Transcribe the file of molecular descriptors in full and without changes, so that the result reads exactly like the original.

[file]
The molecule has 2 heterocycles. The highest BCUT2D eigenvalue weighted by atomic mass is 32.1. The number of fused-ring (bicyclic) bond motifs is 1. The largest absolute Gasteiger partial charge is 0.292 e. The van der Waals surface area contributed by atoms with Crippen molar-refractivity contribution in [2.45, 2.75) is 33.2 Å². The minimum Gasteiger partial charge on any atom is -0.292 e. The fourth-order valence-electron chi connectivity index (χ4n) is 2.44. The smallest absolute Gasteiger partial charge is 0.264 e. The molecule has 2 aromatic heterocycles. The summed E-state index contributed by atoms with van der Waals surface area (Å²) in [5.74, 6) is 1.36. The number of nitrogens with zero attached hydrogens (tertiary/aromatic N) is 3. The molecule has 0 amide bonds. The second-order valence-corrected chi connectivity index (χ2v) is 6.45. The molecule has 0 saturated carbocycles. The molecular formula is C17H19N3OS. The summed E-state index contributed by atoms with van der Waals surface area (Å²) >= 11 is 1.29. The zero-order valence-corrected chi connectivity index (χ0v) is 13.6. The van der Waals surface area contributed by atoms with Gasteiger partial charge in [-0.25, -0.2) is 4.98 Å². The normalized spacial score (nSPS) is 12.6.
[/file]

The molecule has 2 heterocycles. The highest BCUT2D eigenvalue weighted by atomic mass is 32.1. The number of fused-ring (bicyclic) bond motifs is 1. The largest absolute Gasteiger partial charge is 0.292 e. The van der Waals surface area contributed by atoms with Crippen molar-refractivity contribution in [2.45, 2.75) is 33.2 Å². The minimum Gasteiger partial charge on any atom is -0.292 e. The fourth-order valence-electron chi connectivity index (χ4n) is 2.44. The smallest absolute Gasteiger partial charge is 0.264 e. The molecule has 2 aromatic heterocycles. The summed E-state index contributed by atoms with van der Waals surface area (Å²) in [5.74, 6) is 1.36. The number of nitrogens with zero attached hydrogens (tertiary/aromatic N) is 3. The molecule has 0 amide bonds. The second-order valence-corrected chi connectivity index (χ2v) is 6.45. The molecule has 0 saturated carbocycles. The molecular formula is C17H19N3OS. The summed E-state index contributed by atoms with van der Waals surface area (Å²) >= 11 is 1.29. The zero-order valence-corrected chi connectivity index (χ0v) is 13.6. The van der Waals surface area contributed by atoms with Gasteiger partial charge in [-0.25, -0.2) is 4.98 Å². The normalized spacial score (nSPS) is 12.6.